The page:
THE STAGE IS SET
When Monday's curtains closed, almost every major statewide official — all Republicans — faced no serious opposition for 2018. The most prominent primary race already appears to be the one for land commissioner — the office Republican George P. Bush holds, but that his predecessor, Jerry Patterson, wants back.
Attorney General Ken Paxton — who has been under indictment most of his first term — is not facing a primary opponent, and neither is Comptroller Glenn Hegar.
State Sen. Royce West, an eight-term Democrat from Dallas, is the only senator out of 15 up for re-election who has no primary or general election opponent. Six Republicans — Bob Hall of Edgewood, Charles Schwertner of Georgetown, Craig Estes of Wichita Falls, Kel Seliger of Amarillo, Donna Campbell of New Braunfels and Joan Huffman of Houston — have primary challengers.
In the Texas House, around 35 of the 150 races have incumbents — mainly Democrats — who are not facing a primary or general election race.
A FEW NOTEWORTHY DEVELOPMENTS
- Former state Rep. Norma Chavez, D-El Paso, announced she was joining the Democratic race for the seat held by U.S. Rep. Beto O'Rourke, D-El Paso, who's challenging U.S. Sen. Ted Cruz, R-Texas.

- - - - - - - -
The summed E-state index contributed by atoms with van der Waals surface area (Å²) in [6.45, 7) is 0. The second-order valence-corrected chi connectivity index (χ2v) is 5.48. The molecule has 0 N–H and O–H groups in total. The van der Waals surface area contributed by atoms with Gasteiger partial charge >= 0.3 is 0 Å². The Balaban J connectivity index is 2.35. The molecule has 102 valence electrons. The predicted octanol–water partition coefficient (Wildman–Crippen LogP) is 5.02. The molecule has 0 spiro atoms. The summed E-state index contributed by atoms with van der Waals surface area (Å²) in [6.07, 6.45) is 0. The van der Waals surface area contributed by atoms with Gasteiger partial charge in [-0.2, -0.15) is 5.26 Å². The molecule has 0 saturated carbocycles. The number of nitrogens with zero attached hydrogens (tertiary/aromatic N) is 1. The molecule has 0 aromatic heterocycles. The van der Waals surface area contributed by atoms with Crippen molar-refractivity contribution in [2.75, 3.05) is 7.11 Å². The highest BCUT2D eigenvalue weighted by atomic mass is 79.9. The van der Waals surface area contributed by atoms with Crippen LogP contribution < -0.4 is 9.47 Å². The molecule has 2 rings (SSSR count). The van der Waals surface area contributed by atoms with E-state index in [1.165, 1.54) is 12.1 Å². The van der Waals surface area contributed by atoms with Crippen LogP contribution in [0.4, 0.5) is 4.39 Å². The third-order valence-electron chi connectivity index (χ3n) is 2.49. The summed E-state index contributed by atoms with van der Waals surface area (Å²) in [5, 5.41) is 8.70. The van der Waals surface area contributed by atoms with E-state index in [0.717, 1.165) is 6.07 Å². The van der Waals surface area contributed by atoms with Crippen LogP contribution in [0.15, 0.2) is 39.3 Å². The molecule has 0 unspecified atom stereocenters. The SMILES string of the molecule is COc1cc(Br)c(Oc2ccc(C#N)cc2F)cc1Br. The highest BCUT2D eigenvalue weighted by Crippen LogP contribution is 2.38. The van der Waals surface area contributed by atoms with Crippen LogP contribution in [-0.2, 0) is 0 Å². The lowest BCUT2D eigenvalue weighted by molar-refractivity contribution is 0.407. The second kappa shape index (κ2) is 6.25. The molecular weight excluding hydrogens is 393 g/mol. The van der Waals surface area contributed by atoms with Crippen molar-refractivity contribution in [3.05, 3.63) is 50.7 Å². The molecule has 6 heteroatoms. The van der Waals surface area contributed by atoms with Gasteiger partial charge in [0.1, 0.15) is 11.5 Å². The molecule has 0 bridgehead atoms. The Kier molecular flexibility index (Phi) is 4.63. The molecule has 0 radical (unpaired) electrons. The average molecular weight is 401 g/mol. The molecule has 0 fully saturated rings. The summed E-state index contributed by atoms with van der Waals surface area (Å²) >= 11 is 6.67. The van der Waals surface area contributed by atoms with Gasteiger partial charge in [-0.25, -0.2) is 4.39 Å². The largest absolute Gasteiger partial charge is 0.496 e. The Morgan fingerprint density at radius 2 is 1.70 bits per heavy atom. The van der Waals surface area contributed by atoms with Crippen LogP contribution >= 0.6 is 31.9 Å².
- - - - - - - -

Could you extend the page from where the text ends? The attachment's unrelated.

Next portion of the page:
- Railroad Commissioner Christi Craddick was handed her first primary challenge in Weston Martinez, who ran an unsuccessful bid for a seat on the commission last year.
- Jim Hogan, the 2014 Democratic nominee for agriculture commissioner, filed to run on the GOP ticket this time, joining longtime lobbyist Trey Blocker in challenging current Commissioner Sid Miller for the party nomination.
ON THE HORIZON
Early voting for the March 6 primaries opens up 10 weeks from today, and the rest of December is mainly in the rearview mirror as far as political purposes go, thanks to the holidays. Campaign cash could make a difference in state races, writes Ross Ramsey in his column today, but contenders without much money — such as Patterson — are attaching minimal importance to it.
FARENTHOLD UNDER PRESSURE
U.S. Rep. Blake Farenthold, R-Corpus Christi, appears to be readying for a re-election bid despite growing controversy around allegations of sexual harassment.
In addition to news of his using $84,000 in taxpayer funds to settle a 2014 sexual harassment claim, a report late Monday night from The New York Timesinterviewed former Farenthold staffers who described a hostile working environment for women, where the congressman bullied employees and delivered "off-color jokes and inappropriate banter."
Farenthold has repeatedly denied the allegations against him, and some of his closest allies in the Texas political realm were still backing him as of Monday afternoon.
Six Republicans and four Democrats have launched bids for Farenthold’s seat, and the Tribune’s Abby Livingston reports that insiders are saying the congressman may find it hard to raise funds and support for what is likely to be a hard-fought primary battle amid the bad publicity.